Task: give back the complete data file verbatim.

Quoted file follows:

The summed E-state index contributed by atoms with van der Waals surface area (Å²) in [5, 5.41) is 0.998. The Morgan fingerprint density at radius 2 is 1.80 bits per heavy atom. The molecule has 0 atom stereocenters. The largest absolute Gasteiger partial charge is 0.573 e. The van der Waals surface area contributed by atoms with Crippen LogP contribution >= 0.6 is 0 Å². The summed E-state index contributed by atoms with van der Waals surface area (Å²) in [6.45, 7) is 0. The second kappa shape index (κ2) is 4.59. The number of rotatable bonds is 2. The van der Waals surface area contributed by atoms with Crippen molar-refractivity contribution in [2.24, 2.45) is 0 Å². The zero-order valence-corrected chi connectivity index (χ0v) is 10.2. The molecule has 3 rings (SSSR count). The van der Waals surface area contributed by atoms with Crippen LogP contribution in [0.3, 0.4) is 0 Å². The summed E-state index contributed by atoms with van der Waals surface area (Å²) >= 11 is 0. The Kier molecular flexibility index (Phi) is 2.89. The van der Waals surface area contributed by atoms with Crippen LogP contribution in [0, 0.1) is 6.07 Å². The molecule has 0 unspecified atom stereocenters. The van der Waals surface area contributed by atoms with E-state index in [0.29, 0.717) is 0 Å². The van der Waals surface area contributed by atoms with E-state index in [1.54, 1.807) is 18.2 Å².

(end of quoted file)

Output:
The summed E-state index contributed by atoms with van der Waals surface area (Å²) in [5, 5.41) is 0.998. The Morgan fingerprint density at radius 2 is 1.80 bits per heavy atom. The molecule has 0 atom stereocenters. The largest absolute Gasteiger partial charge is 0.573 e. The van der Waals surface area contributed by atoms with Crippen LogP contribution >= 0.6 is 0 Å². The summed E-state index contributed by atoms with van der Waals surface area (Å²) in [6.45, 7) is 0. The second kappa shape index (κ2) is 4.59. The number of rotatable bonds is 2. The van der Waals surface area contributed by atoms with Crippen molar-refractivity contribution in [2.24, 2.45) is 0 Å². The zero-order valence-corrected chi connectivity index (χ0v) is 10.2. The molecule has 3 rings (SSSR count). The van der Waals surface area contributed by atoms with Crippen LogP contribution in [0.3, 0.4) is 0 Å². The summed E-state index contributed by atoms with van der Waals surface area (Å²) >= 11 is 0. The Kier molecular flexibility index (Phi) is 2.89. The van der Waals surface area contributed by atoms with Crippen LogP contribution in [0, 0.1) is 6.07 Å². The molecule has 0 unspecified atom stereocenters. The van der Waals surface area contributed by atoms with E-state index in [0.29, 0.717) is 0 Å². The van der Waals surface area contributed by atoms with E-state index in [1.54, 1.807) is 18.2 Å².